Usage and association
Women who have cats have long been associated with the concept of spinsterhood. In more recent decades, the concept of a cat lady has been associated with "romance-challenged (often career-oriented) women".
Some writers, celebrities, and artists have challenged the gender based "Crazy Cat Lady" stereotype, and embraced the term to mean an animal lover or rescuer who cares for one or multiple cats, and who is psychologically healthy.
Cat Ladies documentary
The documentary Cat Ladies (2009) tells the stories of four women whose lives have become dedicated to their cats. The film was directed by Christie Callan-Jones and produced by Chocolate Box Entertainment, originally for TVOntario. It was an official selection at the 2009 Hot Docs Festival, Silverdocs Festival, and San Francisco's DocFest.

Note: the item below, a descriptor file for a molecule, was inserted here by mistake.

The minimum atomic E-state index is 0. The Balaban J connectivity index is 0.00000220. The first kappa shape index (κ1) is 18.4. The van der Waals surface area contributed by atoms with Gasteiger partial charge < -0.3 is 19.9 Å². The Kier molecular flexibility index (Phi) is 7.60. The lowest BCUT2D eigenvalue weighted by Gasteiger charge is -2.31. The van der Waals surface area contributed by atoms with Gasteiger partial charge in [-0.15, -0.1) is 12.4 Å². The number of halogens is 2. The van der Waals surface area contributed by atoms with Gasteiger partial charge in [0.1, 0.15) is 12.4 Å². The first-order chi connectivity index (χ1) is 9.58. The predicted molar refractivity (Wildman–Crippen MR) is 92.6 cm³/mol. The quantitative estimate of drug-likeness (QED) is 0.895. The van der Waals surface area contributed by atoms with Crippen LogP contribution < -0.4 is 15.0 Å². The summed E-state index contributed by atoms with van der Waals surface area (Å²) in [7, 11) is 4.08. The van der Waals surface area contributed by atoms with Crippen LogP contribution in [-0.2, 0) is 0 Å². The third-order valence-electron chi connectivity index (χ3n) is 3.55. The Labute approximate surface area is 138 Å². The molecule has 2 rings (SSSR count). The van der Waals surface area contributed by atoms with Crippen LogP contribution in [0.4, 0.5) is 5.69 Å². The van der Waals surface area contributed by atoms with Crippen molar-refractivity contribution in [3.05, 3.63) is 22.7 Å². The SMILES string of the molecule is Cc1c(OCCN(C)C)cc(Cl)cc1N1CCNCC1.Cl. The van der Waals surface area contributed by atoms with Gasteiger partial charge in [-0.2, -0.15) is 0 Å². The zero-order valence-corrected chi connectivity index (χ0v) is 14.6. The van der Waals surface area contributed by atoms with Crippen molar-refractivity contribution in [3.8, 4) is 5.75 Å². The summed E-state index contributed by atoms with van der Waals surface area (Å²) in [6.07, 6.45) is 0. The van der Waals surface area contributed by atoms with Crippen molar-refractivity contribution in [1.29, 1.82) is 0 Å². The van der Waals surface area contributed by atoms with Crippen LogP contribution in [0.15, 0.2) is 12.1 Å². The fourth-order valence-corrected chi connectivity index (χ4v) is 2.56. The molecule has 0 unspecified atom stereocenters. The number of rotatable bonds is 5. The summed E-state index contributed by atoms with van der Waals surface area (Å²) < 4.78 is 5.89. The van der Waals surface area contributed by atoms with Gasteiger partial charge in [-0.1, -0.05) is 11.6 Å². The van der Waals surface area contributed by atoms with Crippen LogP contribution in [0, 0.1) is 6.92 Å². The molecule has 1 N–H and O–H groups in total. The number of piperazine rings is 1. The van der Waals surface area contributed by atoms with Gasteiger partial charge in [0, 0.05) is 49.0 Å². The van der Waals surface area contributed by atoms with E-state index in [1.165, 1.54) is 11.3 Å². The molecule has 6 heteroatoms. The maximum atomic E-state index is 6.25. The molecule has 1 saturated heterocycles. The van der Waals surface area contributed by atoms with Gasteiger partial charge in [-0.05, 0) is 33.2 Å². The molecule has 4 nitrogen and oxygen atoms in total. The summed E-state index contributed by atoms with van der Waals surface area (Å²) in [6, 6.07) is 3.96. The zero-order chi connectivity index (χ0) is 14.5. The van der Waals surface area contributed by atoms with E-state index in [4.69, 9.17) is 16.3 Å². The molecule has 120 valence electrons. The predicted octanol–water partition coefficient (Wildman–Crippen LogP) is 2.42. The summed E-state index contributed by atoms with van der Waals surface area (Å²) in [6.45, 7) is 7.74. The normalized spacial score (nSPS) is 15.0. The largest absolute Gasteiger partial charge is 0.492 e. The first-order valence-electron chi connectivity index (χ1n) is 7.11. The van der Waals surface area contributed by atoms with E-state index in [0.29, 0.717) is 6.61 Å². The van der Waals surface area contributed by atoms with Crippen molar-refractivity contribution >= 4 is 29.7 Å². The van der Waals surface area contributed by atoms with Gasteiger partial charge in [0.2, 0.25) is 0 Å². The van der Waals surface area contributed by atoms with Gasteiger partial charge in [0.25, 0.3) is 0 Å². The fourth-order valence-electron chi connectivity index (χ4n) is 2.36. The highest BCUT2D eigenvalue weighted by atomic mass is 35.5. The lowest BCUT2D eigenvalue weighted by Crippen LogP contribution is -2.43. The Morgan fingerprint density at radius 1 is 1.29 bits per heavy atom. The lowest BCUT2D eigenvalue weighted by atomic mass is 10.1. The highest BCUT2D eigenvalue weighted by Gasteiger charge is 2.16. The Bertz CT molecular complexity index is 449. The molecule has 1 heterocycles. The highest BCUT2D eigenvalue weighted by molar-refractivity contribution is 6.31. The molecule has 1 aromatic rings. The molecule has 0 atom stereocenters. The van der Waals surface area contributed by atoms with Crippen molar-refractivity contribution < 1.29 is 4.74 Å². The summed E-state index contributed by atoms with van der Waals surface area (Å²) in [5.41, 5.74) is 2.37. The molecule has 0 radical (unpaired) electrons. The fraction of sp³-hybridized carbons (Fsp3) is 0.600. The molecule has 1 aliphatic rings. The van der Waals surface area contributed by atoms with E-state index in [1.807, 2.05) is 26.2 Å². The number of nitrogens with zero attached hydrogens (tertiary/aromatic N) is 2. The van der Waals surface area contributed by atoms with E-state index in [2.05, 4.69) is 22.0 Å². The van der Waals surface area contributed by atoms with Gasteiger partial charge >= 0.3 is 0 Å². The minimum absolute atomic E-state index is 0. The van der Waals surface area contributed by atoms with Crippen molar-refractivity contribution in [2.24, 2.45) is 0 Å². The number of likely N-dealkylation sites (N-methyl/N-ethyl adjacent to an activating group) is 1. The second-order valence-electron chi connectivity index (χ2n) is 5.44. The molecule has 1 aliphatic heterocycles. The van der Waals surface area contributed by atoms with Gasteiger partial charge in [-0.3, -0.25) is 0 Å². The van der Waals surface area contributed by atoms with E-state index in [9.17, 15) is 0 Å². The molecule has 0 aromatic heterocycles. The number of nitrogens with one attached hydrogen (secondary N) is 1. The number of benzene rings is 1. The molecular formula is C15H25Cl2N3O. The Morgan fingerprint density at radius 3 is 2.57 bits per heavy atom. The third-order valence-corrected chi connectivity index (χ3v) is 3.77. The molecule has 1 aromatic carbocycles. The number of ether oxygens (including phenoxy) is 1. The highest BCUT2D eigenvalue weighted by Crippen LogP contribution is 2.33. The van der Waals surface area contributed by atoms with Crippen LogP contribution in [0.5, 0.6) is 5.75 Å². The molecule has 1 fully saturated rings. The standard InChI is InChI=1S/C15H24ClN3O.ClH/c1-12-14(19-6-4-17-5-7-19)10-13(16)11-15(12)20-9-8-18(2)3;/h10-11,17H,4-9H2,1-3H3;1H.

Naftali Berrill, Ph.D., Director of the New York Center for Neuropsychology and Forensic Behavioral Science told AOL Health, "These may be people who have a very hard time expressing themselves to other people. They may find the human need for affection is met most easily through a relationship with a pet." This devotion can sometimes signal mental or emotional issues such as depression.
Recent research indicates a link between the parasite Toxoplasma gondii, which sexually reproduces exclusively in cats, and numerous psychiatric conditions, including OCD. The compulsive hoarding of cats, a symptom of obsessive compulsive disorder (OCD), has long been associated with "crazy cat ladies". Mass media has drawn on this stereotype to coin the term Crazy Cat Lady Syndrome to refer to the association between T. gondii and psychiatric conditions.